Becoming a Better Negotiator (Part 2)

Negotiations are an essential component of doing business with other parties, and when your negotiating skills are well-developed, your chances of realizing mutually satisfactory deals are rather high. Although no two negotiation processes are alike, and the only certain way to become a skilled negotiator is through real life experience, the following general tips should help you to further develop your negotiating skills.

1. Take the initiative.

Negotiating, like nearly every other act in life, tends to reward those parties who are brave enough to take the initiative. In many negotiation situations, both parties are hesitant to act first for fear of saying or doing the wrong thing, and, because of this, many negotiators are prone to such requests as “Make me an offer.” Although this is extremely tempting, as it gives you insight into what kind of figures the other party is considering, giving them the opportunity to begin the concrete negotiations is actually considered by many experts to be a large and potentially fatal mistake. Several studies have been conducted on the matter, and the results are clear: The final outcome of the discussion is significantly affected by which party makes the first offer, and the party who takes the initiative enjoys the advantage. Research suggests that these results exist because the first figure suggested acts as the foundation for all subsequent conversation. All other offers are based around that initial anchor.

how to win in negotiations2. Don’t be afraid to walk away.

This may seem obvious, but, too often, negotiators waste time and resources stuck in seemingly never-ending negotiations, only to watch as their efforts fail to come to fruition. If negotiation processes seem to be failing, or if you’ve realized there is no potential for the deal to meet your terms, there is no shame in simply walking away. If you fail to do so, you risk both wasting resources working on a hopeless deal or, worse yet, closing a unsatisfactory deal by making too many concessions. Another benefit of this tactic is that by reminding the other party of your ability to walk away, you could actually help to move the process along, perhaps on even on better terms. Remember that if they have agreed to enter into negotiations with you, then the other party feels as if they have something to gain from your business. This means they would be hesitant to allow you to walk away from negotiations without having reached an agreement.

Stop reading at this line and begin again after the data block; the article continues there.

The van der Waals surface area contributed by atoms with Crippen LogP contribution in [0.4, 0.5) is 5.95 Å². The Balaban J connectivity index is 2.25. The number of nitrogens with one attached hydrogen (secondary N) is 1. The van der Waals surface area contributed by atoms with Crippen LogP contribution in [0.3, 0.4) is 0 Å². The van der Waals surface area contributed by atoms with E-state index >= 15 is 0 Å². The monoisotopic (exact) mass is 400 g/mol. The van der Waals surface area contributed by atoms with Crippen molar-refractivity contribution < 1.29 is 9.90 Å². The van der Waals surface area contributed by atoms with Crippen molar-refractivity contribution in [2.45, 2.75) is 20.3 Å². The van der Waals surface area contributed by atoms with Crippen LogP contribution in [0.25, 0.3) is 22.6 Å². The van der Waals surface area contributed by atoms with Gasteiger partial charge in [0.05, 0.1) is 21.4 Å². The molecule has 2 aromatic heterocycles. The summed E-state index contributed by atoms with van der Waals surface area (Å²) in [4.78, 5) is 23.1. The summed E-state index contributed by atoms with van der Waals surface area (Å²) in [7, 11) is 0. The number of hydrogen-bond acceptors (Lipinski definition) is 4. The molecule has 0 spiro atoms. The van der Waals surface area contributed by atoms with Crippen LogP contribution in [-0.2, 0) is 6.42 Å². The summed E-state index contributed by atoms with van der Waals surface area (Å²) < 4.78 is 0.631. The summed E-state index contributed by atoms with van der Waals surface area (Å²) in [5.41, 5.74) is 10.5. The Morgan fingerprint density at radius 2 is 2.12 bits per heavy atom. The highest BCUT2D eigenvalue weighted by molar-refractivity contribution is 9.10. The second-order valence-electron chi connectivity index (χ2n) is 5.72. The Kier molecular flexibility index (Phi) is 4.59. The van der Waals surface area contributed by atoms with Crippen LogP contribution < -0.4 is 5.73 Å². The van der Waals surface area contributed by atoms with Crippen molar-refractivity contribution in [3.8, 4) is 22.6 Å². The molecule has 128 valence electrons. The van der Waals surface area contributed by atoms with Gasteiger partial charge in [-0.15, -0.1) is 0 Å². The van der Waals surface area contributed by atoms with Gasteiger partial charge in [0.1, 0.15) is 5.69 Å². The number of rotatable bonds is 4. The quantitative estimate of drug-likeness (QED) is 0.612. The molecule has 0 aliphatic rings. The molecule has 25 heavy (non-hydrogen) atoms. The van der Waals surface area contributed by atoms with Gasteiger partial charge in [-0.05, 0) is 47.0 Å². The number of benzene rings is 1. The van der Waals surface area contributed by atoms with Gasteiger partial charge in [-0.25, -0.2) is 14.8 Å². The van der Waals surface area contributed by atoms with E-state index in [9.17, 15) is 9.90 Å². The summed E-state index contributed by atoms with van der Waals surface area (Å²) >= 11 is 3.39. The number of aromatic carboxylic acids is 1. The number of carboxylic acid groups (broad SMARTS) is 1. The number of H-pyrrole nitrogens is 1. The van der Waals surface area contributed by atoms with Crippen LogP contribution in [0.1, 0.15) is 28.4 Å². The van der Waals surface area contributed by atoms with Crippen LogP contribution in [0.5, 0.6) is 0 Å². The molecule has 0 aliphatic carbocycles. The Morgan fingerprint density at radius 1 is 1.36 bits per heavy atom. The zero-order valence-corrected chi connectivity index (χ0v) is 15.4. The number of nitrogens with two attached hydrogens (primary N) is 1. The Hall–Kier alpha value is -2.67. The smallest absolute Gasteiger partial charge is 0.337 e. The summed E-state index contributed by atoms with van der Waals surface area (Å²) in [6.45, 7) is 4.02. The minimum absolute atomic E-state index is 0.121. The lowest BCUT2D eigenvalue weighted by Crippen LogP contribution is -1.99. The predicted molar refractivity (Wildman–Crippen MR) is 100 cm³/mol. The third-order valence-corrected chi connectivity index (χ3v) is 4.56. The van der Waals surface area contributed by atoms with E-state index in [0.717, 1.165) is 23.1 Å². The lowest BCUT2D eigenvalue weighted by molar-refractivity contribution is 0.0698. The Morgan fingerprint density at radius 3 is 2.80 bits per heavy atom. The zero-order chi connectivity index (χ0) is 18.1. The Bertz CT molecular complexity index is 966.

3. Be patient.

Patience is essential to any negotiation, yet negotiations can be trying and exhausting to even the most patient of people. One mistake to avoid at all costs is to show the other party that you are anxious to reach an agreement. If you show them that you are impatient to close the deal, then you have made an accidental concession that could give them the advantage. If the other party knows you are willing to make further concessions just to relieve the fatigue you are experiencing from the negotiating processes, then they will certainly take advantage of this vulnerability. By saying things like, “Finally, we’re getting close,” you clue the other party into the fact that you are anxious to reach an agreement- any agreement- and that they have your unspoken permission to take advantage of your impatience.

Negotiation processes are nearly unavoidable in the business world, but they don’t have to be the intimidating processes that many people believe them to be. By being brave enough to initiate the discussion, exercising your right to walk away when necessary, and remaining as patient and composed as possible, you help to ensure your success in securing a win-win deal.

For more tips on how to improve your negotiation skills, visit Part 1 of “Becoming a Better Negotiator.”

About Andrew Jensen

Andrew Jensen, a business growth, efficiency & marketing consultant, provides business advisory services for clients in the Baltimore; Washington, D.C.; York, Hanover, Lancaster & Harrisburg, PA regions. Andrew advises regarding business growth, productivity, efficiency, business startups, customer service, and online/offline marketing. Follow Andrew on Google+

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